Helene Goldnadel


Ways by Helene Goldnadel To Help Your Child Get Better Grades

Parents always want to do what's best for their child, but a lot of times you just don't know what that BEST actually is. You want to teach your child to become independent, but don't want them feeling like they're all alone when they really do need a helping hand. Sometimes you don't even know how you could help them do better in school or get better grades and rather than letting them down, you decide to let the natural course of order just do it's thing.


It's tough being a parent, without a question, but that doesn't mean you can't be prepared for handling tough situations. As a parent, it's important to realize that you play an important role in your overall child's success. You wear many different hats and play many different roles in your child's life, but to help them do better in school and get better grades you'll have to play some of the following roles suggested by Helene Goldnadel a life coach.


Be A Role Model


Being a role model definitely isn't easy. Your actions and words are constantly being scrutinized. To make this role easier for yourself, you should know that it's alright not to be perfect. It actually helps you connect with your child even more when they see you making mistakes. However, the different between a good mistake and a bad mistake is the realization of the mistake and the correction you make.


For your child to always see you as being flawless actually puts a lot of pressure on them. They will want to live up to their parent's legacy. But, even you can't say you're a perfect parent, so it's best not to portray yourself as being so. Letting your child see your mistakes and how you correct your mistakes actually does 2 very important things.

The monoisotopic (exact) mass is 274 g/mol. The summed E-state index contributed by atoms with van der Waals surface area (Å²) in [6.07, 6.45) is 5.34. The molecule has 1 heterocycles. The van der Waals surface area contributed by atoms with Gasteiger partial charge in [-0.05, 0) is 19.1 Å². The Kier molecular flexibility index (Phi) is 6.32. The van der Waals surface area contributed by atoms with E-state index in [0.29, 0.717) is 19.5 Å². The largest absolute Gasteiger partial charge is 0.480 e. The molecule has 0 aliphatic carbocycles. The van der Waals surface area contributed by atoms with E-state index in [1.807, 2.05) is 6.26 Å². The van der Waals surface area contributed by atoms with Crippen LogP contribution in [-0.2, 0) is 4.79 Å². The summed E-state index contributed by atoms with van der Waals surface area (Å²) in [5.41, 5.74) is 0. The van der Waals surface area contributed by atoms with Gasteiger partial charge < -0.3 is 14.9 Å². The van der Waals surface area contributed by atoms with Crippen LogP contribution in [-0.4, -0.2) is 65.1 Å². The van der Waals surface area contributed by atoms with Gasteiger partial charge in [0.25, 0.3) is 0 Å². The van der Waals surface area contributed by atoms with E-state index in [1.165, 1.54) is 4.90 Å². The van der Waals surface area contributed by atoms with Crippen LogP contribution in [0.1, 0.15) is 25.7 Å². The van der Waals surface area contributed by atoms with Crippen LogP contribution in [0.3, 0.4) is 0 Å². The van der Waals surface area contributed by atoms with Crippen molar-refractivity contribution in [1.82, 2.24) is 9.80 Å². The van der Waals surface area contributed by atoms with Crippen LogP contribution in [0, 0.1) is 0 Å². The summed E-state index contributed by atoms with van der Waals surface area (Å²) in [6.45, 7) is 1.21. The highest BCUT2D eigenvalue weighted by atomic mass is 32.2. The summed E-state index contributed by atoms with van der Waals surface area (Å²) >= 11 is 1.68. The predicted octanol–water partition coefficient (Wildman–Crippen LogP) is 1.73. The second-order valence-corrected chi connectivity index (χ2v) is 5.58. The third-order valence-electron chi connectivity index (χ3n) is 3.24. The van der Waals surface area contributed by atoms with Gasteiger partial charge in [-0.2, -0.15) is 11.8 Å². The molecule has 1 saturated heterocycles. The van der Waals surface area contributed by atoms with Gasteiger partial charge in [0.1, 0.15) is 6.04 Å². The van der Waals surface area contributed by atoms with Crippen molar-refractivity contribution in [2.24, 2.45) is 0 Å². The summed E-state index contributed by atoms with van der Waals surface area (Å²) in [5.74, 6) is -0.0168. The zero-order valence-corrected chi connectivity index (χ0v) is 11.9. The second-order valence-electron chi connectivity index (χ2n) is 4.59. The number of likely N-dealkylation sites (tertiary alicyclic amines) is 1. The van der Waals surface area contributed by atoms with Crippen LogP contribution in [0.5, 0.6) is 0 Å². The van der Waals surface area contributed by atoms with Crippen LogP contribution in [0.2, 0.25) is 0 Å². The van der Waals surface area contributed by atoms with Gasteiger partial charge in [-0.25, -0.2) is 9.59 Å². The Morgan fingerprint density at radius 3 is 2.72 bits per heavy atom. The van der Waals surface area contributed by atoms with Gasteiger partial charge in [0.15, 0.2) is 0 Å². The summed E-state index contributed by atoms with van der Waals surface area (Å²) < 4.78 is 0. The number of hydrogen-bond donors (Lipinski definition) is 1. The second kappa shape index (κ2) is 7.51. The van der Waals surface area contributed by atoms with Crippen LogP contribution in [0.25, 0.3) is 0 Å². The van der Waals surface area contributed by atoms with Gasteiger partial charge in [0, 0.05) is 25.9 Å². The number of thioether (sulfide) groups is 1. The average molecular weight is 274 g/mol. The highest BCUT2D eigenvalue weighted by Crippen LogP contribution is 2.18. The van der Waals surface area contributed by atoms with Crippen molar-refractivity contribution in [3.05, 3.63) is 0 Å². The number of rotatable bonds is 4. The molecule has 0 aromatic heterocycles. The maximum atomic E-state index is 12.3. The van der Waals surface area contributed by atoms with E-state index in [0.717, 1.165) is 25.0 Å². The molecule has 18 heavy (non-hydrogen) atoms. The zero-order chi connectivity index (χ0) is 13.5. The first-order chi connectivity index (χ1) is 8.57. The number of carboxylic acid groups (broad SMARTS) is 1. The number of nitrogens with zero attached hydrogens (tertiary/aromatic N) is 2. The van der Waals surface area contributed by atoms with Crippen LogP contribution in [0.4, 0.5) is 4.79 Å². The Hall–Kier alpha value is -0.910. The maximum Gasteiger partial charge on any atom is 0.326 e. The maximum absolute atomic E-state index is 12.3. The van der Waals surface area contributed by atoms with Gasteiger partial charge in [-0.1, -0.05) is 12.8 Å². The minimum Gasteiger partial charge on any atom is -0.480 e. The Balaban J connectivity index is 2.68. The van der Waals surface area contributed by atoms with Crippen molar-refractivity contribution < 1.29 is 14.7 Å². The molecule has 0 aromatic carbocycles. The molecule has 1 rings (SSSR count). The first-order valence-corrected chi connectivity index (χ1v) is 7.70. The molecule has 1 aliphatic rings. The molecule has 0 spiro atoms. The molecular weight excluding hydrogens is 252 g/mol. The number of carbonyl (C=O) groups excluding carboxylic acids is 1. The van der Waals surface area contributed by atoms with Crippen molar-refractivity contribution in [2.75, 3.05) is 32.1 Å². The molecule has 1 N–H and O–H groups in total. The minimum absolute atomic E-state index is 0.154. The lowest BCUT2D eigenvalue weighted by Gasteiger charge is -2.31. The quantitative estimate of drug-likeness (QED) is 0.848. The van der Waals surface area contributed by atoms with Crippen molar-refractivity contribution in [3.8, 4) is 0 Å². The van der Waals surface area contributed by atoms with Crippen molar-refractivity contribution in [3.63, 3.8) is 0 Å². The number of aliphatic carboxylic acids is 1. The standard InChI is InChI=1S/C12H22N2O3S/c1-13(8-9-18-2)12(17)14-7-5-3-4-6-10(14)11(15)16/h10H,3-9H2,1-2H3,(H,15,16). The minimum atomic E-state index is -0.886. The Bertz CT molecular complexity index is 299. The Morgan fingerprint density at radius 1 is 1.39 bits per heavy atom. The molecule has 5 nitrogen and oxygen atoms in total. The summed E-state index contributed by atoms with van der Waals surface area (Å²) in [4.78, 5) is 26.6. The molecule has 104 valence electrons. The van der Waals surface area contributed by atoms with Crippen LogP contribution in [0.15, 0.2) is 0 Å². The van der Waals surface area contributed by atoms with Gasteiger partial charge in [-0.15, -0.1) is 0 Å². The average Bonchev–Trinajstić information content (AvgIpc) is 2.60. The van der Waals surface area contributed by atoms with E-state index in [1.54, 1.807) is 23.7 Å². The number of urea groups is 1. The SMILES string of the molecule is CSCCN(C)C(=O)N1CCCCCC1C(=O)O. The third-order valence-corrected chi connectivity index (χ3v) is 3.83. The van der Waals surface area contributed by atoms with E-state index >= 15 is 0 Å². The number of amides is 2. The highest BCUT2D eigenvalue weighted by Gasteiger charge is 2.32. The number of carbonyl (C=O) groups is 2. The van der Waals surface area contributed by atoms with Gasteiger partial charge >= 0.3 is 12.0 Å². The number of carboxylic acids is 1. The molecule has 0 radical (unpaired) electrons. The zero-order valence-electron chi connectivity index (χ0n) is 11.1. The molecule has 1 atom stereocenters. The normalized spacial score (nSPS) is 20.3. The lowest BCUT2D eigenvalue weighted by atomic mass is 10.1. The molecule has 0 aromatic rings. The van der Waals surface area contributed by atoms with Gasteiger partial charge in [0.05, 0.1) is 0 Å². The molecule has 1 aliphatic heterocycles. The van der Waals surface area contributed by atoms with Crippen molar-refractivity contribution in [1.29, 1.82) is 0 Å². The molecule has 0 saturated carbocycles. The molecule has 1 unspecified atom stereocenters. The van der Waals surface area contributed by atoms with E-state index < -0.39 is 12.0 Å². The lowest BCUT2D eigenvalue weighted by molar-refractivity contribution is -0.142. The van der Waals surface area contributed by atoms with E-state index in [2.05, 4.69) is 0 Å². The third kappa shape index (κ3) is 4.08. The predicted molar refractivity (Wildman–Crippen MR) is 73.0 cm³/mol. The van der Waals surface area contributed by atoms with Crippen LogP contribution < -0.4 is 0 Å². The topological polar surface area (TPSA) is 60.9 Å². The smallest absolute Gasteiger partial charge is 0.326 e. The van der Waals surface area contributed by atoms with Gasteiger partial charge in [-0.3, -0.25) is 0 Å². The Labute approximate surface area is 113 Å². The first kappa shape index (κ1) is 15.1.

1. They see that it's alright to make a mistake as long as they own up to it and work to correct it.
  2. They will focus on HOW you corrected your mistake and how you've become a better person because of it.


Doing well in school is all about catching yourself making mistakes, learning from your mistakes, and using your mistakes as stepping stones to greater heights of success.


Another key element of being a role model for your child is showing them how, what they're learning in school, applies to your every day life. I know we all could remember a time, when we were still in school, which made us think "Just what in the world am I going to use this for!" Truth is, we use what we've learned in school, indirectly and directly every day. Math is used for example, in everything from shopping for food, clothing, and essentials, down to how early you'll need to leave your house in the morning in order to get to work on time. Show your child how you use what they're learning and you'll find that they'll become more interested in their school work.


Be A Tutor


As a parent, you often feel like you need to be the disciplinary figure in your child's life. Even though that is true from the moral perspective, it doesn't always hold up to being beneficial when helping your child do better in school. Being a tutor or a mentor however, is a much better role to play when it comes to your child's school work.


Being a tutor or a mentor is all about giving your child a helping hand and actually even sometimes providing the motivation for them to keep doing well. You can help them practice, create fun memorization games, get really involved in what they're learning by actually even learning it yourself, or teaching them how you learned a particular topic. As a tutor or mentor, you should follow along their progress rather than leading their progress, but always steer them back to the right path when you see they're taking the wrong off-ramp or are stalled on the road. Follow up on your child's progress, but let them know it's OK not to be directly on course all of the time. Give them a little leeway, but always track their course and when they're getting too much off track, rally them and get them back on the right road.